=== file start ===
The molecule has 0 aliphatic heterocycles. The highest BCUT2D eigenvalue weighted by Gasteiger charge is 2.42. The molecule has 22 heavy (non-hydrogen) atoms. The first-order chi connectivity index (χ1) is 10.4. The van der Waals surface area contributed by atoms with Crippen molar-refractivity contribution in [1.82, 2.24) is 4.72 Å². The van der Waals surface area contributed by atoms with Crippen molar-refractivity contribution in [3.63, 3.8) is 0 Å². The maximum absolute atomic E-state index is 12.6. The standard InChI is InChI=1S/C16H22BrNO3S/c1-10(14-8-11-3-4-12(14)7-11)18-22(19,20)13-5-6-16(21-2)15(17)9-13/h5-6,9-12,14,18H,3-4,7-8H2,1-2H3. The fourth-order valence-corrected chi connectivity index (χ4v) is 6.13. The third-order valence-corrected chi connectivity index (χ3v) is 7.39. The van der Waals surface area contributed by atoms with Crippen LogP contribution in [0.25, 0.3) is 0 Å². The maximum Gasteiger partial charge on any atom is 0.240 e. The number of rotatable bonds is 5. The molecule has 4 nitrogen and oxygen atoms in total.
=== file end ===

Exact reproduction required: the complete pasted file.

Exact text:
The molecule has 0 aliphatic heterocycles. The highest BCUT2D eigenvalue weighted by Gasteiger charge is 2.42. The molecule has 22 heavy (non-hydrogen) atoms. The first-order chi connectivity index (χ1) is 10.4. The van der Waals surface area contributed by atoms with Crippen molar-refractivity contribution in [1.82, 2.24) is 4.72 Å². The van der Waals surface area contributed by atoms with Crippen molar-refractivity contribution in [3.63, 3.8) is 0 Å². The maximum absolute atomic E-state index is 12.6. The standard InChI is InChI=1S/C16H22BrNO3S/c1-10(14-8-11-3-4-12(14)7-11)18-22(19,20)13-5-6-16(21-2)15(17)9-13/h5-6,9-12,14,18H,3-4,7-8H2,1-2H3. The fourth-order valence-corrected chi connectivity index (χ4v) is 6.13. The third-order valence-corrected chi connectivity index (χ3v) is 7.39. The van der Waals surface area contributed by atoms with Crippen LogP contribution in [0.25, 0.3) is 0 Å². The maximum Gasteiger partial charge on any atom is 0.240 e. The number of rotatable bonds is 5. The molecule has 4 nitrogen and oxygen atoms in total.